How do you break down data silos?

Hey Al,

Thanks for doing this AMA!

Talking to some individuals implementing people analytics, a common issue I’ve heard is that it’s tough to get people to buy-in and provide necessary data. Some departments are slow to respond to data requests, or sometimes actively fight against those requests. Employees asked to complete surveys are reluctant to do so.

For those who are trying to help an organization and its people, what have you found works to break down those silos?

Hi, Clark. Thanks for your question. There’s no easy way and if we were together I’d ask a host of questions about you and your organization before offering ideas. One key question is this: Does your firm have a governance body overseeing employee experience, talent strategy, culture, or similar? If not, why not? People analytics and the insight that the discipline generates should have a clearly defined purpose and this purpose needs to be communicated to key stakeholders as well as the workforce; and this purpose needs to be communicated repeatedly over time supported by examples. Some examples might be successes featuring positive individual, team, group, or organizational outcomes. Other examples might highlight decisions that stopped a particular project because it was thought to compromise an ethical principal. In the end, if there’s no trust building mechanism around people data and analytics then it’s simply unreasonable to expect needed partners (finance, operations, IT, etc.) and workers (employees, contractors, etc.), to provide any data. What’s in it for them? If this question can’t be answered, then being reluctant is an appropriate response. If it can be answered, and answered in a confidence-inspiring way, then the propensity to respond and participate over time will most assuredly be higher.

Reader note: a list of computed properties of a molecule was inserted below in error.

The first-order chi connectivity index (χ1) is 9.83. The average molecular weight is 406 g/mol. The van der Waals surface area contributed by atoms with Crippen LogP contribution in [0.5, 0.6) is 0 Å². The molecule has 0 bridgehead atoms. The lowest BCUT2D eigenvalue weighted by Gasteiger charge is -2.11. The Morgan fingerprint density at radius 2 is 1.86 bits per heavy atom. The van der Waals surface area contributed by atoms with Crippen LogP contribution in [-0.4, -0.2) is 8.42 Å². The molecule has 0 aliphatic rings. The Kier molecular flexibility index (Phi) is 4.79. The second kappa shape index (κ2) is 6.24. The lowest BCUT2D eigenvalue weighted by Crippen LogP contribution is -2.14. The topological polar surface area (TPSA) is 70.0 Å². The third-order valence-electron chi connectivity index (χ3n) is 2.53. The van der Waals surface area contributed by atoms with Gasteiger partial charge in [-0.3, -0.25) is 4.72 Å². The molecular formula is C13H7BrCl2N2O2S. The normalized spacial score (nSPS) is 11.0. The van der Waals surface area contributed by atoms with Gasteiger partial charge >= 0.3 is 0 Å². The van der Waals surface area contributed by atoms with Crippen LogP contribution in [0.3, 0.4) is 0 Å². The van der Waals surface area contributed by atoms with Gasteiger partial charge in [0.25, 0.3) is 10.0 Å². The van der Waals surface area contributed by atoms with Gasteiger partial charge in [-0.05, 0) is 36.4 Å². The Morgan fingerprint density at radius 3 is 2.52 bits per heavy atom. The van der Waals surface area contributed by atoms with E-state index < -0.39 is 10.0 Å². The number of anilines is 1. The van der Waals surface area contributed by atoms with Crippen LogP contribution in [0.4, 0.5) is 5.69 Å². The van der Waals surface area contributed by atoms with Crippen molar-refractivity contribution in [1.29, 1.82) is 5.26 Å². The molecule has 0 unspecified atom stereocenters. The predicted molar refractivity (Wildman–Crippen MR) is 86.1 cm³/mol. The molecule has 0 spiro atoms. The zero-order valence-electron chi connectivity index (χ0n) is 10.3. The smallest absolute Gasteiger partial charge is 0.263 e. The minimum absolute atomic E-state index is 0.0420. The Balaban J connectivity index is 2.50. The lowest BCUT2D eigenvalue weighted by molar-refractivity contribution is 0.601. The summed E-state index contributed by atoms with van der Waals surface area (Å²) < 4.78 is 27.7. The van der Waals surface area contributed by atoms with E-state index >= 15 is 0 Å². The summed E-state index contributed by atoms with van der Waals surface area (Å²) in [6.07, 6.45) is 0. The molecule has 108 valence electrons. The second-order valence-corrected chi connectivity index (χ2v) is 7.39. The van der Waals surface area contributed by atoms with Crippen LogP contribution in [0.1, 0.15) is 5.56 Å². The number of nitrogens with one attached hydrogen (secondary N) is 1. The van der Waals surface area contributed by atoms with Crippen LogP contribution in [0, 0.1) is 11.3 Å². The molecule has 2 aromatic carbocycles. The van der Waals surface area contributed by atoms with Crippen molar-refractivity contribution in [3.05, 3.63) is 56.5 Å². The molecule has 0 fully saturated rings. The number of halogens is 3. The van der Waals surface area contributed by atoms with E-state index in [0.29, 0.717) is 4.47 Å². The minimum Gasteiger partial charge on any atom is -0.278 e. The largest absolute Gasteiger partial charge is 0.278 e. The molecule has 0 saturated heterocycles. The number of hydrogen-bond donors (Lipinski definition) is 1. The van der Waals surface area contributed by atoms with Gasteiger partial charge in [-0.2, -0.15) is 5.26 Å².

Now, regarding silos: Same thing, a host of questions. I’ll just pick one or two. Do you all have an enterprise Center of Expertise (CoE) around analytics? If so, great. Is it formal or informal. Are there common practices, ethics guidelines, resource sharing, cross-discipline projects? If not, why not? This needs to happen and, strangely enough, HR/PA professionals are uniquely positioned to facilitate such a group. Where we’re going, and in many respects we’re already there, is moving from functional analytics and strategies to holistic analytics and strategies. In a recent article I wrote, I advocate for the design of Work Strategies, strategies that account for employees, contractors, outsource providers, AI, digitization, globalization, gig economy, partnerships (with start-ups and scale-ups). Taken all together, these and other constituents capture how and organization does work. Trouble is, we haven’t designed our management structure and processes to align with this new reality. This echos what’s now being put forth by McKinsey, Mercer, WTW, Deloitte, IBM, and Josh Bersin. We need to management models to deal with the speed and nature of the new realities. Of course, this is a big solve to your seemingly simple question. Even so, it’s imminent, and forming what are currently cross-functional teams to solve multi-dimensional business problems is no longer a nice to have. It’s essential. Hope this helps; and thanks again for your question!